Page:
Here’s what will happen when WhatsApp stops working on millions of phones tomorrow
‘You can no longer use WhatsApp on this phone, because WhatsApp no longer supports it.’
WhatsApp says that anyone using these older phones can no longer create new accounts or restart existing accounts. ‘Because we no longer actively develop for these operating systems, some features might stop functioning at any time,’ the company said in a blog post announcing the cut-off dates.
WhatsApp is hours away from rendering a lot of people’s phones more-or-less obsolete. The Facebook-owned app stopped supporting a number of devices on December 31 and on February 1 it will declare lots more iOS and Android handsets out of date.
If your device is due for the scrapheap, you will be longer able to open up WhatsApp and will instead be shown a depressing message letting you know it’s time for an upgrade.
Last year, victims of the most recent WhatsApp cull were shown a dark screen of death and the words: ‘You can no longer use WhatsApp on this phone, because WhatsApp no longer supports it.’
It then offered a link to help victims ‘learn about switching to a new phone’. On December 31, 2019, WhatsApp withdrew support for the Windows Mobile operating system and people who used these devices were told to upgrade.
Writing on a Nigerian tech site called Cyber Era, Chris Emejuru penned a vivid description of what it’s like to see the dreaded display of doom which marked a grim end to his WhatsApp for Windows Phone journey.
‘I wanted to check something on WhatsApp in my Windows Phone device and got a slap in the face!’ he wrote. ‘The app presented me with a black screen.
‘It was just displaying a notice rather than doing what it was installed for. ‘They expected me to move over to another device by force.’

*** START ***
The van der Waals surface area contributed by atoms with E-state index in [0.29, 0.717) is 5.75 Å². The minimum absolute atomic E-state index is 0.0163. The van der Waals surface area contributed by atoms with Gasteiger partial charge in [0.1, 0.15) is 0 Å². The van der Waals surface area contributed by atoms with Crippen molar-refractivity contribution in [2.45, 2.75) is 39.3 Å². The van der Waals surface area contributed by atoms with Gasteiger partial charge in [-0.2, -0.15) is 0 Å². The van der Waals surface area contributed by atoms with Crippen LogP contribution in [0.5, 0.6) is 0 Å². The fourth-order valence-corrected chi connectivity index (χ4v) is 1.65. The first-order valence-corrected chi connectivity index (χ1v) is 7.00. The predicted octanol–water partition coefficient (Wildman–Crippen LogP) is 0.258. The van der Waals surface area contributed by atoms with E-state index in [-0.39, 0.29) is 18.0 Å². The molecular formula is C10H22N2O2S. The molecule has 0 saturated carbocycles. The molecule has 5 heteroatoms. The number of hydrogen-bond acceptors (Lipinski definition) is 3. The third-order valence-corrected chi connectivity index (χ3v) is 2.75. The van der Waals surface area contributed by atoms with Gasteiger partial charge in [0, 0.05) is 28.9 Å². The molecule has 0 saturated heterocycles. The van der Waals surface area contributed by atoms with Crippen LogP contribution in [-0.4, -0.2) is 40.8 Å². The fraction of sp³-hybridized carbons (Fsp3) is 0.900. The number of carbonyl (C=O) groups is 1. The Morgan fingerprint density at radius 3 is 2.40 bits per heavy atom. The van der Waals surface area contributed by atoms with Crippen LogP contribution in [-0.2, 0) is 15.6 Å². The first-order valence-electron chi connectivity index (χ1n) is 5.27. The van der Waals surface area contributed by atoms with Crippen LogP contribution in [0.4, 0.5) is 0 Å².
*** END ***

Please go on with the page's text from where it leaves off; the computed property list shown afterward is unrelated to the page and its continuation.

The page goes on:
We haven’t seen the release of a Windows phone since 2010, so WhatsApp’s decision to withdraw support was not a particularly big deal. But a bigger deadline is approaching.
Starting from tomorrow (February 1), any iPhone running software older than iOS 7 will no longer be supported and neither will any Android device with version 2.3.7 installed.
This means you’ll need at least at an iPhone 4 to run WhatsApp, as it cannot run iOS 8 and therefore won’t be able to open up the Facebook-owned messaging service. Millions of these devices are still in use across the world.
WhatsApp regularly stops support for older devices, forcing users to keep up to date if they want to continue using the app.
Here are all the dates that WhatsApp stopped working on older phone systems.
- June 30, 2017 – Nokia Symbian S60
- December 31, 2017 – BlackBerry OS and BlackBerry 10
- December 31, 2018 – Nokia S40
- December 31, 2019 – Windows Mobile
- February 1, 2020 – iOS 7 and Android 2.3.7
‘As we look ahead to our next seven years, we want to focus our efforts on the mobile platforms the vast majority of people use,’ WhatsApp said to justify why it routinely strips support for older operating systems.
‘While these mobile devices have been an important part of our story, they don’t offer the kind of capabilities we need to expand our app’s features in the future. This was a tough decision for us to make, but the right one in order to give people better ways to keep in touch with friends, family, and loved ones using WhatsApp.
‘If you use one of these affected mobile devices, we recommend upgrading to a newer Android, iPhone, or Windows Phone to continue using WhatsApp.’
Affected Phones Includes;
The last iPhones released running iOS 7 were the iPhone 5S and iPhone 5C back in 2013. It was superseded by iOS 8 in 2014 so if you bought an iPhone (or iPad) after that date you’re going to be fine. Similarly, Android 2.3.7 was known as ‘Gingerbread’ and was launched way back in 2010. By February of 2011 it had been supplanted by Android 3.0, also known as Honeycomb.
Chances are, unless you’re still using a Google Nexus S or a Samsung Galaxy S, you’ll probably be fine. Windows Mobile is even older – it was originally rolled out in 2003 and ran until 2010 on devices like the Motorola MPx200.
When it became clear that iOS and Android were more superior, Microsoft re-engineered its mobile operating system into the tile-based Windows Phone OS – which didn’t fare much better.